It is certainly true that there is a large element of hypocrisy in India’s dietary brinkmanship. But pretence has always been regarded as preferable to offence.
The alternative approach has invariably had unhappy consequences. The breaking of caste and religious taboos, for example, was a feature of the Young Bengal rebellion in the early-19th century. Intoxicated by an overdose of western rationalism, young Bengalis—mainly from the upper castes—chose to break down the barriers of what they regarded as superstition and mindless orthodoxy by throwing pieces of beef at unsuspecting Hindus or ‘defiling’ their houses in a similar way. The argument was that the resulting ostracism would force ‘mindless’ Hindus into seeing the light of the true faith. Unfortunately, the young rebels were literally chased out of society by the resulting backlash.
In his Letters on Hinduism, Bankim Chandra Chatterjee was unsparingly scathing about those ‘liberated’ Hindus who tried to impress others with their version of shock and awe. “And what shall I say”, he wrote, “of that weakest of human beings, the half-educated anglicised and brutalised Bengali babu, who congratulates himself on his capacity to dine off a plate of beef as if this act of gluttony constituted in itself unimpeachable evidence of a perfectly cultivated intellect?”
Bankim babu penned his distaste for the poseurs some 130 years ago, at a time when the terms of upward social mobility were often set with a westward gaze. However, it is remarkable to see the same attitudes replicated in today’s India under the cover of cosmopolitanism and enlightenment.
Last week, a leading publication devoted to economics and business warned that India’s pitch for foreign investment would suffer grievously if multinational corporations discovered that would not be able to serve to their expat executives. It would have been understandable if the publication had warned of the vitiated atmosphere resulting from anti-beef vigilantism but to suggest that red meat deprivation is an investment hazard seems far-fetched. The lunch room and staff canteens of the corporate group that brings out the publication, for example, has been unwaveringly vegetarian ever since its previous British owners sold out and departed in the late-1940s. This practice has neither affected its market reputation nor jeopardised its business strategies. It has been accepted for what it is: a symbol of one community’s cultural ethos.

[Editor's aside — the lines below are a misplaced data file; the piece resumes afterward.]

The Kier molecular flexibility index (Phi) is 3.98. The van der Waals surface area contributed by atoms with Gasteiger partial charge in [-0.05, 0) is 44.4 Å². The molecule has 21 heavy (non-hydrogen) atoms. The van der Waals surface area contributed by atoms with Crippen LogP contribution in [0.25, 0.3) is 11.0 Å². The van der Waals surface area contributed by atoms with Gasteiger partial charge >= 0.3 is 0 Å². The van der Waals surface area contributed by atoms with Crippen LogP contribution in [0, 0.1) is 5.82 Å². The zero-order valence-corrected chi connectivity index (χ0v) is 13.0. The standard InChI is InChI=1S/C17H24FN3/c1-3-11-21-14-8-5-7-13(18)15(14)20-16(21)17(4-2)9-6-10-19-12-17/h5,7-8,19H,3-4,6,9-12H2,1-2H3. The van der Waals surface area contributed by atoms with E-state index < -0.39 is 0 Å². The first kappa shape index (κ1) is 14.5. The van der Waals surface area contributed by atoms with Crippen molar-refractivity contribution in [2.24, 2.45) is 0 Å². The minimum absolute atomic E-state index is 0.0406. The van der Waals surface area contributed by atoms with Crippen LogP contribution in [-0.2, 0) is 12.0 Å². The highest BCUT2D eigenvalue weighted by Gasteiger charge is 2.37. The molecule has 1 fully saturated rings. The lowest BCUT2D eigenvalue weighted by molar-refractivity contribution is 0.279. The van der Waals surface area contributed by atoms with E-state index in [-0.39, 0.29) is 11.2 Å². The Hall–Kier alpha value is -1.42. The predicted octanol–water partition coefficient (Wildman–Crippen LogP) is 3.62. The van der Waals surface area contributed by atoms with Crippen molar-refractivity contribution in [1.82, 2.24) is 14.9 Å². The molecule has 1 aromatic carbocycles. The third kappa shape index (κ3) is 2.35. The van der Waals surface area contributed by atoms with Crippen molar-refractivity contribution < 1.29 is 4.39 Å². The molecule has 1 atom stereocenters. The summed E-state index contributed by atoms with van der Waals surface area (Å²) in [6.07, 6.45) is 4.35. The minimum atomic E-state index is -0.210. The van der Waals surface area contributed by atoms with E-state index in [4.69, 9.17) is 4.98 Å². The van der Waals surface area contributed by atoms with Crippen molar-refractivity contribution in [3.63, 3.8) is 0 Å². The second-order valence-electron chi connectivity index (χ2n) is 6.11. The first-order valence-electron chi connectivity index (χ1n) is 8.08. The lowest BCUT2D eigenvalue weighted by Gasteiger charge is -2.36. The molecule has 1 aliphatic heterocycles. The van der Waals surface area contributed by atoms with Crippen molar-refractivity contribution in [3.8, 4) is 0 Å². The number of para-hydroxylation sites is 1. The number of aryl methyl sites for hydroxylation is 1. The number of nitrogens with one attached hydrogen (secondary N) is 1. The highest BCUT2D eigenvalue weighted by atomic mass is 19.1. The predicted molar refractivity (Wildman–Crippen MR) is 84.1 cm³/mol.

I once asked the manager of the iconic, Michelin star restaurant Waterside Inn, about the eating habits of his corporate clients. He showed me the menu for a dinner hosted by a prominent Marwari businessmen for his European associates: the fare was entirely vegetarian, albeit cooked French style. This Indian businessman too wasn’t squeamish about his socio-cultural moorings.
Whether or not Hindus ate beef in Vedic times is an interesting historical debate. But regardless of the answer, the fact is that beef has been considered a big no-no for as long as we can remember. To not eat beef—or in the case of Jews and Muslims, shun pork—doesn’t automatically rule them out of the cosmopolitanism league. On the contrary, those uber liberals who champion the wearing of T-shirts proclaiming ‘I am a beef eater’ (in French, presumably) betray an inferiority complex.
The St Stephen’s lecturer was arguing that faith and food shouldn’t go hand in hand. The sub-text of his demonstrative protest was that, maybe, we should be more like either Christians or Communists—whose food preferences are determined by individual tastes alone. But the fact is Indians have their own values and eating beef isn’t a obligatory attribute of Indian-ness. Making a fetish of it offends common decencies. There are more wholesome ways of conducting a protest against a vegetarian Prime Minister who unfailingly observes the Navratra fast, regardless of where he is. However, if you want to show you are different and superior…
The Telegraph, October 23, 2015